PurposeSmall businesses growth has become an important area of study in the field of entrepreneurship. This paper aims to extend the inquiry by investigating whether there is a significant difference in growth between firms from the formal sector and the informal sector in the least developing countries (LDCs), particularly Tanzania.Design/methodology/approachA survey strategy as well as non-probability sampling are used. The sampling included 50 formal and 61 informal small businesses from the furniture industry. Data collected were evaluated using chi square and compounded annual growth rate (CAGR) techniques.FindingsThe results indicate that firms from the formal sector do not grow faster than firms from the informal sector. on the contrary, our tests reveal that firms from the informal sector predominantly grow faster than firms from the formal sector.Research limitations/implicationsThe study was conducted in Tanzania which is just one of the 48 LDCs in the world. Second, the literature that is used predominantly applies to developed countries. Third, the field work dependent on the respondent’s perception. Finally, change of measurement scale from five to three is ought to have contributed to mixed findings.Practical implicationsThe overall implications are that external factors like inadequate regulatory tax systems may affect growth of formal small businesses and thus influence market opportunities for informal small businesses. Further, internal factors like inefficiencies of workers from formal enterprises may affect growth and therefore create more opportunities for informal enterprises.Originality/valueExploring differences between firms from the formal sector and the informal sector, and the way five scales were aggregated into three scales in the methodology.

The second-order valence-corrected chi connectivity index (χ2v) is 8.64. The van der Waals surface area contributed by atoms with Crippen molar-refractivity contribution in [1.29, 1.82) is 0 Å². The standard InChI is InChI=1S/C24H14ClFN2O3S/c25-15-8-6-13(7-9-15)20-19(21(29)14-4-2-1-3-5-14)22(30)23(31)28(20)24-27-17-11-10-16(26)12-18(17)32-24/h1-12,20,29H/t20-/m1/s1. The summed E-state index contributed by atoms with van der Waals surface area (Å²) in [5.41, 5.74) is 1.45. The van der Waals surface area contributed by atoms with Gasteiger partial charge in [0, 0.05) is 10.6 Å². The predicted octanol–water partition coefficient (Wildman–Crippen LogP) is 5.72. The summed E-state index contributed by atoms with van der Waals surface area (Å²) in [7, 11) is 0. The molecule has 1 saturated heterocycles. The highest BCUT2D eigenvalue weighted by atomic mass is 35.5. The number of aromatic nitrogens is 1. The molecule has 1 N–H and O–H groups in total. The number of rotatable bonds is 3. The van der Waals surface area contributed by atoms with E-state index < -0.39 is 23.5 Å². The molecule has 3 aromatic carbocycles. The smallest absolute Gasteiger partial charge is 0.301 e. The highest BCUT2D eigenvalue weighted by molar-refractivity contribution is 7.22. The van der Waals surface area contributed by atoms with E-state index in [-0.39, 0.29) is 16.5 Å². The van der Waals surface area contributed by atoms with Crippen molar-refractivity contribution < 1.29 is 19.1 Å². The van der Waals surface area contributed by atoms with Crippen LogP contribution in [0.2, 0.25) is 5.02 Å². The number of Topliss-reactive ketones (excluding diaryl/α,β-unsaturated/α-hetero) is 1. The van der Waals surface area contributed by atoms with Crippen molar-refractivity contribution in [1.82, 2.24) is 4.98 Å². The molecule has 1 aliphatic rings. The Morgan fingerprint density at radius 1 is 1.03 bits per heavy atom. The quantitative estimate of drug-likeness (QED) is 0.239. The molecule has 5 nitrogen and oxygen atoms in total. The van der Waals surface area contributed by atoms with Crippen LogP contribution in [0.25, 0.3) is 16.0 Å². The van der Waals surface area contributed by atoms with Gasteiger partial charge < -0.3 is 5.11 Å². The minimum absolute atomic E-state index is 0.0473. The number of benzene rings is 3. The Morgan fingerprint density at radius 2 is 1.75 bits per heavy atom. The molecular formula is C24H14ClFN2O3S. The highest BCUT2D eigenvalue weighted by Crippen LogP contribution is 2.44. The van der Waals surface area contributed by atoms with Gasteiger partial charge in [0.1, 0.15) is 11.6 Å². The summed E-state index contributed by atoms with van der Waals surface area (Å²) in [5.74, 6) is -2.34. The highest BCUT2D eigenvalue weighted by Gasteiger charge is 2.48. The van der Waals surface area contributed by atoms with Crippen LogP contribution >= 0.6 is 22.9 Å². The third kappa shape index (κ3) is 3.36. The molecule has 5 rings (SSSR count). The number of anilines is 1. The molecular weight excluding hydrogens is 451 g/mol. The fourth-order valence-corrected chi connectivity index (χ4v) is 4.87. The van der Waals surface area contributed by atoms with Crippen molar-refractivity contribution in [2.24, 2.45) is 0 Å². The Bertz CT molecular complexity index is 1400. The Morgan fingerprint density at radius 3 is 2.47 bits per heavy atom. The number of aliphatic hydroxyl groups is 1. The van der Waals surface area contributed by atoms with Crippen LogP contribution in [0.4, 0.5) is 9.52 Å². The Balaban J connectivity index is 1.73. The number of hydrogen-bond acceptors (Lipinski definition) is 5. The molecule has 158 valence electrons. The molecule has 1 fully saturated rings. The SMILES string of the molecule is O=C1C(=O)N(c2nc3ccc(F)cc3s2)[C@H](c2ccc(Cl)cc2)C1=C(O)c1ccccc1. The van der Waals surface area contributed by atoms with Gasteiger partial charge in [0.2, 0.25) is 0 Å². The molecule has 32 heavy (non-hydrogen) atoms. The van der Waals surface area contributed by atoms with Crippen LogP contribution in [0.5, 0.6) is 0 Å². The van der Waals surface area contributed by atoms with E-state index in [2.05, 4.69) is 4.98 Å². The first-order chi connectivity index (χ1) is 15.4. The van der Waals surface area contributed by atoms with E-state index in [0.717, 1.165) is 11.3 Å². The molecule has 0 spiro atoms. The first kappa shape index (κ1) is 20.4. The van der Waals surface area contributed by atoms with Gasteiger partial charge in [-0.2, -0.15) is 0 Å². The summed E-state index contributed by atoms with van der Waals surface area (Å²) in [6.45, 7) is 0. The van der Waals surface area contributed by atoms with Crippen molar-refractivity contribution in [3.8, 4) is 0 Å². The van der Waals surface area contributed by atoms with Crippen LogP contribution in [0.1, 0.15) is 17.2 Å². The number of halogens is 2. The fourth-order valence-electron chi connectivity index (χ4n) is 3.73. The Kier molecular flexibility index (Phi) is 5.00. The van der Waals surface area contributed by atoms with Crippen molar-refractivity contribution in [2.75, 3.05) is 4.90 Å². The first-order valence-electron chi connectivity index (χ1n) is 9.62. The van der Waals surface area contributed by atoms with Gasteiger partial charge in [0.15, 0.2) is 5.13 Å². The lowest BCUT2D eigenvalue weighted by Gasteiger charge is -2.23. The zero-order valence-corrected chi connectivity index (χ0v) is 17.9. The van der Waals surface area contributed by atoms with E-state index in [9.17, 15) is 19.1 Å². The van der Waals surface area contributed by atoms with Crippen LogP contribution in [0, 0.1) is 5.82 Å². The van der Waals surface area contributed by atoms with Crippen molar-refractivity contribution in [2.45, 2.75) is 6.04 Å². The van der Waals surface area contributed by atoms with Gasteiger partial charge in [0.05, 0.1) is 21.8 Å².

Journal of Entrepreneurship in Emerging Economies – Emerald Publishing
Published: Jun 5, 2017
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